(December 2008) The impact of the devastating financial crisis on the U.S. workforce is becoming clear. Numerous economic indicators have pointed downward following the federal government's $700 billion bank bailout in October 2008. Indeed, various corporations and industries are seeking financial assistance from the federal government with threats of job cuts if they are not made solvent.

The number of employed Americans has declined by 1.2 million over the first 10 months of 2008, with half of the loss taking place since August.1 The result is that the October national unemployment rate of 6.5 percent represents the highest level of unemployment since March 1994.2 Many economists predict a worsening employment situation with the jobless rate expected to rise to anywhere from 7 percent to 9 percent over the next couple of years.3

While the impact of the weakening economy is widespread, it disproportionately affects those on the margins of the labor force, such as persons of color, teenagers, and those with low levels of education.

Disproportionate Job Losses

Between October 2007 and October 2008, the national unemployment rate rose from 4.4 percent to 6.1 percent.4 However, while unemployment rates have increased across the board, some workers have experienced a higher proportion of job losses. For example, blacks and Latinos 20 years of age and older have sustained greater increases in their unemployment rates compared with whites (see Figure 1), with black and Latino men suffering the biggest increases in joblessness. Blacks currently have the highest unemployment rates, with black men at the top (11.5 percent).

Teenagers have been even more susceptible to job losses. This is especially the case among Latino teens whose unemployment rate soared from 17 percent in October 2007 to 28 percent in October 2008. Currently, about three in 10 black and Latino youth are unemployed (versus about one in six white youth). Given the high dropout rates among Latino youth, it is likely that many are not in school, resulting in greater marginalization.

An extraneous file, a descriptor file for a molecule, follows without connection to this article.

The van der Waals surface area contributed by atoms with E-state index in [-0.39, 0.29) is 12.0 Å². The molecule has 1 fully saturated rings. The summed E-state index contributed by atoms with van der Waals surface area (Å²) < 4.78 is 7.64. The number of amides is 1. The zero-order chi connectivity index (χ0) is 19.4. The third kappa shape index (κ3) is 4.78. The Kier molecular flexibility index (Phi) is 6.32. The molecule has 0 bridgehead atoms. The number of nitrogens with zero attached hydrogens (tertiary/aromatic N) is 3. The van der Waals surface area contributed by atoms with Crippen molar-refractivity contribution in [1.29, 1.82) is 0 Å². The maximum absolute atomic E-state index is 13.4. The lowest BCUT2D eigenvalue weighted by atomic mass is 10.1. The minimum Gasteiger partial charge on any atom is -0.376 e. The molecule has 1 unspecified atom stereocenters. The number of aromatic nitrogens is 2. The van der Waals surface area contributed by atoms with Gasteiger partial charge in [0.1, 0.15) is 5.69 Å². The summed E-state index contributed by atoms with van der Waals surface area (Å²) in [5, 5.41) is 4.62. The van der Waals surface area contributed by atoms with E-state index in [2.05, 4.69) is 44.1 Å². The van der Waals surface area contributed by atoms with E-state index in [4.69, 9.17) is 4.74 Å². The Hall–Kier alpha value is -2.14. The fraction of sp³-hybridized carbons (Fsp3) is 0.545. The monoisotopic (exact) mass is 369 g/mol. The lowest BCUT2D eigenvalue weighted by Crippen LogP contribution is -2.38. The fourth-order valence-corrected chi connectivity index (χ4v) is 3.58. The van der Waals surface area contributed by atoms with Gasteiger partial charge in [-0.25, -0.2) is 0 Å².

Figure 1
Unemployment Rates for Selected Groups, October 2007 and October 2008

Unemployment Rates for Selected Groups, October 2007 and October 2008

Source: Bureau of Labor Statistics, 2008.
Note: The white and black categories include Latina/os who identified with the respective racial category.

Education Matters

All workers 25 years of age and older, regardless of educational level, have endured rising unemployment over the last year. However, those without a high school diploma have sustained the greatest increase in joblessness—climbing from 6.5 percent in October 2007 to 9.3 percent in October 2008 (see Figure 2). Indeed, high school dropouts are more than three times as likely to be unemployed as those with at least a bachelor's degree.

Figure 2
Unemployment Rates for Persons 25 Years of Age and Older in the Civilian Labor Force by Educational Attainment Level, October 2007 and October 2008.

Unemployment Rates for Persons 25 Years of Age and Older in the Civilian Labor Force by Educational Attainment Level, October 2007 and October 2008

Source: Bureau of Labor Statistics, 2008.


The current economic situation is the worst the United States has faced in decades. All indicators point to continued deterioration of economic conditions in the coming year or two. Many workers have already lost their jobs and many others will soon join the ranks of the unemployed.

Yet, workers on the margins—blacks, Latinos, youth, and the least educated—are at the forefront of the job losses. The household income of non-U.S. citizen, foreign-born individuals from Latin America has eroded significantly over the last year as well.5 Many of these individuals and their families have barely eked out a living even during more robust economies. The current economic crisis will make it much more difficult for persons on the margins, especially since they face other major challenges related to housing, health insurance, and increasingly job stability. Recent increases in food and gasoline prices only make matters worse.

Rogelio Saenz is professor of sociology at Texas A&M University. The author acknowledges the helpful comments of Karen Manges Douglas on an earlier draft of this article.


  1. Bureau of Labor Statistics, The Employment Situation: October 2008, accessed online at www.bls.gov/news.release/pdf/empsit.pdf, on Nov. 18, 2008.
  2. Bureau of Labor Statistics, Labor Force Statistics From the Current Population Survey, accessed online at http://data.bls.gov/PDQ/servlet/SurveyOutputServlet?data_tool=latest_numbers&series_id=LNS14000000, on Nov. 18, 2008.
  3. Money Magazine, "2009: Year of the Thaw," accessed online at http://money.cnn.com/2008/11/04/pf/forecast_economy1.moneymag/index.htm?postversion=2008110414, on Nov. 18, 2008; and Rex Nutting, "Unemployment Expected to Hit 9%, Wachovia Economists Say," accessed online at www.marketwatch.com/News/Story/Story.aspx?guid=%7BD7A29379-B5AC-41F3-8977-842BCB3B3B6A%7D, on Nov. 18, 2008.
  4. The data used in this report are drawn from the Bureau of Labor Statistics, The Employment Situation: October 2008. The unemployment rates for October 2007 and October 2008 are not seasonally adjusted.
  5. Rakesh Kochhar, Sharp Decline in Income for Non-Citizen Immigrant Households, 2006-2007, accessed online at http://pewhispanic.org/files/reports/95.pdf, on Nov. 18, 2008.